June 29, 2010

Blogging will be light – Vacation time!

Hello dear readers, I always appreciate your time and comments, but blogging will be light over the next few weeks. Until then, you might want to check out some of my favorite blogs (look on the right side of this page). Have a great summer!

June 24, 2010

See you soon, Italy!

Poor lads, don't go too hard on them, after all they did what they could do... Arrivederci Italia!

June 22, 2010

Immoral moralists?

There is a quote I came across some time ago that says, “Waste no more time arguing what a good man should be. Be one.” (Marcus Aurelius, Meditations, X, 16, AD 167). It fits well to a lot of people, except, at least to a certain extent, moralist philosophers—but Marcus Aurelius was one of them …—and theologians, but it certainly fits perfectly with politicians who play the moralist, such as, here in Italy, Antonio Di Pietro.

Why do I say this? Well, just a moment, for those who don’t know Di Pietro, he is the head of a small opposition party (“Italy of Values”) and a former prosecutor who leapt to national prominence in the days of Mani pulite (“clean hands”), the nationwide Italian judicial investigation into political corruption held in the 1990s, which led to the demise of the so-called First Republic, resulting in the disappearance of many parties. Needless to say, he is a huge moralist, but … at the same time he might not be as immaculate as one might expect. In fact, he is accused of having embezzled funds related to European elections in 2004. The funds, which were supposed to be for his party, were allegedly diverted to a private organisation of the same name. The allegations were made by a former Italy of Values member, Elio Veltri.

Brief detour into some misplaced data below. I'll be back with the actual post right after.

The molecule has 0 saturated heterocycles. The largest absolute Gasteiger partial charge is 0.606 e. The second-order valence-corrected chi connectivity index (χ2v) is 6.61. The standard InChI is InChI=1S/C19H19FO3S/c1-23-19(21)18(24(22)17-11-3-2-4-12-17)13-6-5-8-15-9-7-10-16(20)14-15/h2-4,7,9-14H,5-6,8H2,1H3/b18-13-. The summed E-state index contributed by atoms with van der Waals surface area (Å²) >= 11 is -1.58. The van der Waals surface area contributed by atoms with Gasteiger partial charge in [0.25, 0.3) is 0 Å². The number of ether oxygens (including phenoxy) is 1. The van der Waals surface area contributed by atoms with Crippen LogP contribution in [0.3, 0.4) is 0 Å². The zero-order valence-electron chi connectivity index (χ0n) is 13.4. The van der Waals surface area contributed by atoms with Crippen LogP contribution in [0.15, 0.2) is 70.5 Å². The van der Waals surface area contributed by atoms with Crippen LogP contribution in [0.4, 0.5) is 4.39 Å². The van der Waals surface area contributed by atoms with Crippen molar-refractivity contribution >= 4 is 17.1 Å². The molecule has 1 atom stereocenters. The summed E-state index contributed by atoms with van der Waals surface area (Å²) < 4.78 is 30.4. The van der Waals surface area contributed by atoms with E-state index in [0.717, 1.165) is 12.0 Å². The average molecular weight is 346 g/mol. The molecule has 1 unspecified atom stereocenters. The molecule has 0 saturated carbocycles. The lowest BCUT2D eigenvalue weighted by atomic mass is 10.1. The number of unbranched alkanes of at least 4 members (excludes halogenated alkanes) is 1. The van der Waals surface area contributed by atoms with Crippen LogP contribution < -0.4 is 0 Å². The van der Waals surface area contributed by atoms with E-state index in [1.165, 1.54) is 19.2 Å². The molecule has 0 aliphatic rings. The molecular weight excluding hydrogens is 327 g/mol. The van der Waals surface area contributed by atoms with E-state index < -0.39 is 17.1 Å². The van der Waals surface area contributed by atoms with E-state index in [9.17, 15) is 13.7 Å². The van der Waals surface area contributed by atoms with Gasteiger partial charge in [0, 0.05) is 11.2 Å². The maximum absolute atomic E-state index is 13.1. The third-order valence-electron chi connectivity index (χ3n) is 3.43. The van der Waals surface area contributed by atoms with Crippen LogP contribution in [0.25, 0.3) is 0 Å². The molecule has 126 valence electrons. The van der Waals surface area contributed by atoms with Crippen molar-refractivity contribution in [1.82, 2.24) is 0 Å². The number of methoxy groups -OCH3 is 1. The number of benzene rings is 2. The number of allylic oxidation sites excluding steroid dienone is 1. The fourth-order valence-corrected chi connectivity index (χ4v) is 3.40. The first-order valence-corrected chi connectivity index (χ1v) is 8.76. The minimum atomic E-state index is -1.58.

Of course Di Pietro (as anyone else) is innocent until proven guilty. But it was he who had always maintained that politicians must be above suspicion. It was he who had always despised  reactions such as the following one (à la Berlusconi): “There are people who have not accepted political defeat and continue to sling mud at other people.” But, this time, guess who said it

Habermas and secularisation (part I)

By Angelo

Many thanks to Rob who has invited me to contribute to this blog.

Last week Jürgen Habermas visited Ireland and received a prize from University College Dublin, where I teach philosophy to adult classes.
Habermas is considered the most important European living philosopher and belongs to the second generation of the 'Frankfurt School'. This is a group of philosophers and sociologist based in Frankfurt who, in the middle of last century, presented a criticism of capitalism (but also of Soviet socialism) often called 'critical theory'. It was an attempt to update the thought of Karl Marx taking inspiration from psychoanalysis and sociology.
Habermas philosophy is a ongoing response to the first generation of Frankfurt School theorists.